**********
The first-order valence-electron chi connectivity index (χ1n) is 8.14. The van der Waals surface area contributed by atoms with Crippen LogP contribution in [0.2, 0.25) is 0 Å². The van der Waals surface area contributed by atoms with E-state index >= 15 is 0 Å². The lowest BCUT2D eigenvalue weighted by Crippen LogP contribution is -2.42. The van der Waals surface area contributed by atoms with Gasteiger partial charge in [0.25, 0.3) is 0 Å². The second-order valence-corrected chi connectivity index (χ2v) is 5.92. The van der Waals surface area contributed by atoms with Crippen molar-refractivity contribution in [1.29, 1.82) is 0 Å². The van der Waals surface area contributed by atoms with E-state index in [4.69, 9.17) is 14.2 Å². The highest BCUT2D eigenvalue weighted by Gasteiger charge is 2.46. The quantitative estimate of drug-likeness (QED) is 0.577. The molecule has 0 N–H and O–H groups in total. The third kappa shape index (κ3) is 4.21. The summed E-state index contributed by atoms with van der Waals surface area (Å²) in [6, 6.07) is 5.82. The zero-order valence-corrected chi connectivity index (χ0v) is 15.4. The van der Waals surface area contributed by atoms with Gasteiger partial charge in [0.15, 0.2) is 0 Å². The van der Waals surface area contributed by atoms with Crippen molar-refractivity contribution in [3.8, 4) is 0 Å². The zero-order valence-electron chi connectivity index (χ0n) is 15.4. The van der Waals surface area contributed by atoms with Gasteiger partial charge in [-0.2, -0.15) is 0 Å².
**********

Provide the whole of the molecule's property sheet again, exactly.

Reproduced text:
The first-order valence-electron chi connectivity index (χ1n) is 8.14. The van der Waals surface area contributed by atoms with Crippen LogP contribution in [0.2, 0.25) is 0 Å². The van der Waals surface area contributed by atoms with E-state index >= 15 is 0 Å². The lowest BCUT2D eigenvalue weighted by Crippen LogP contribution is -2.42. The van der Waals surface area contributed by atoms with Gasteiger partial charge in [0.25, 0.3) is 0 Å². The second-order valence-corrected chi connectivity index (χ2v) is 5.92. The van der Waals surface area contributed by atoms with Crippen molar-refractivity contribution in [1.29, 1.82) is 0 Å². The van der Waals surface area contributed by atoms with E-state index in [4.69, 9.17) is 14.2 Å². The highest BCUT2D eigenvalue weighted by Gasteiger charge is 2.46. The quantitative estimate of drug-likeness (QED) is 0.577. The molecule has 0 N–H and O–H groups in total. The third kappa shape index (κ3) is 4.21. The summed E-state index contributed by atoms with van der Waals surface area (Å²) in [6, 6.07) is 5.82. The zero-order valence-corrected chi connectivity index (χ0v) is 15.4. The van der Waals surface area contributed by atoms with Gasteiger partial charge in [0.15, 0.2) is 0 Å². The van der Waals surface area contributed by atoms with Crippen molar-refractivity contribution in [3.8, 4) is 0 Å². The zero-order valence-electron chi connectivity index (χ0n) is 15.4. The van der Waals surface area contributed by atoms with Gasteiger partial charge in [-0.2, -0.15) is 0 Å².